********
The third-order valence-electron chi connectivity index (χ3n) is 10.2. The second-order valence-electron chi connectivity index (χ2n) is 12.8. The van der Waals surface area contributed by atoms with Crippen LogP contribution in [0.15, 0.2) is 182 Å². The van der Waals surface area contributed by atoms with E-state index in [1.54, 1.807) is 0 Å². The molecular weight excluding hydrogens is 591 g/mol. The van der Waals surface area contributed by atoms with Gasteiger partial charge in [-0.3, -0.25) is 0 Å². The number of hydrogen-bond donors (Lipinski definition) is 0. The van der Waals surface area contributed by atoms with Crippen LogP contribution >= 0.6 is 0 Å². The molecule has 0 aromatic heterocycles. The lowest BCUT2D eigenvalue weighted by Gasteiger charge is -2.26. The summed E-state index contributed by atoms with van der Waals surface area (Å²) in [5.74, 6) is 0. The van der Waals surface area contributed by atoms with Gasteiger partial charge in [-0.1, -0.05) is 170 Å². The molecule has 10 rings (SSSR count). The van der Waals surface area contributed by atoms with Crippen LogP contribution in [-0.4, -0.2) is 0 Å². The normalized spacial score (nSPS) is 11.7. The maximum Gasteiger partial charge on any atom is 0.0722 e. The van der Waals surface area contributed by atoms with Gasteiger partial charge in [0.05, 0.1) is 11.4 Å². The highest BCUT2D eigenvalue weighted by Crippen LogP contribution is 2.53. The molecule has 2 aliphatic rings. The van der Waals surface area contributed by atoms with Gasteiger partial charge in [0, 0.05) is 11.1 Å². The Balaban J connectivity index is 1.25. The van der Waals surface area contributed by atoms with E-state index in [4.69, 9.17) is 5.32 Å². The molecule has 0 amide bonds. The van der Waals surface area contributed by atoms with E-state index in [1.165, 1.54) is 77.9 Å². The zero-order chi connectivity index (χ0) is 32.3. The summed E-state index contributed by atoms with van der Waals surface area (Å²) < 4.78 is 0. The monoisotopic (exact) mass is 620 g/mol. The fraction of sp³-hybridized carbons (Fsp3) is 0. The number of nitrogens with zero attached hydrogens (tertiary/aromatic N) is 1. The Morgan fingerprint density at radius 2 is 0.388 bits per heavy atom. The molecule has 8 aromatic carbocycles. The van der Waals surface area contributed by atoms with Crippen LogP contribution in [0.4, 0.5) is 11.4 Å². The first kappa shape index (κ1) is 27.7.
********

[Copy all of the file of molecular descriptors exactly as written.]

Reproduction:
The third-order valence-electron chi connectivity index (χ3n) is 10.2. The second-order valence-electron chi connectivity index (χ2n) is 12.8. The van der Waals surface area contributed by atoms with Crippen LogP contribution in [0.15, 0.2) is 182 Å². The van der Waals surface area contributed by atoms with E-state index in [1.54, 1.807) is 0 Å². The molecular weight excluding hydrogens is 591 g/mol. The van der Waals surface area contributed by atoms with Gasteiger partial charge in [-0.3, -0.25) is 0 Å². The number of hydrogen-bond donors (Lipinski definition) is 0. The van der Waals surface area contributed by atoms with Crippen LogP contribution >= 0.6 is 0 Å². The molecule has 0 aromatic heterocycles. The lowest BCUT2D eigenvalue weighted by Gasteiger charge is -2.26. The summed E-state index contributed by atoms with van der Waals surface area (Å²) in [5.74, 6) is 0. The van der Waals surface area contributed by atoms with Gasteiger partial charge in [-0.1, -0.05) is 170 Å². The molecule has 10 rings (SSSR count). The van der Waals surface area contributed by atoms with Crippen LogP contribution in [-0.4, -0.2) is 0 Å². The normalized spacial score (nSPS) is 11.7. The maximum Gasteiger partial charge on any atom is 0.0722 e. The van der Waals surface area contributed by atoms with Gasteiger partial charge in [0.05, 0.1) is 11.4 Å². The highest BCUT2D eigenvalue weighted by Crippen LogP contribution is 2.53. The molecule has 2 aliphatic rings. The van der Waals surface area contributed by atoms with Gasteiger partial charge in [0, 0.05) is 11.1 Å². The Balaban J connectivity index is 1.25. The van der Waals surface area contributed by atoms with E-state index in [4.69, 9.17) is 5.32 Å². The molecule has 0 amide bonds. The van der Waals surface area contributed by atoms with E-state index in [1.165, 1.54) is 77.9 Å². The zero-order chi connectivity index (χ0) is 32.3. The summed E-state index contributed by atoms with van der Waals surface area (Å²) < 4.78 is 0. The monoisotopic (exact) mass is 620 g/mol. The fraction of sp³-hybridized carbons (Fsp3) is 0. The number of nitrogens with zero attached hydrogens (tertiary/aromatic N) is 1. The Morgan fingerprint density at radius 2 is 0.388 bits per heavy atom. The molecule has 8 aromatic carbocycles. The van der Waals surface area contributed by atoms with Crippen LogP contribution in [0.4, 0.5) is 11.4 Å². The first kappa shape index (κ1) is 27.7.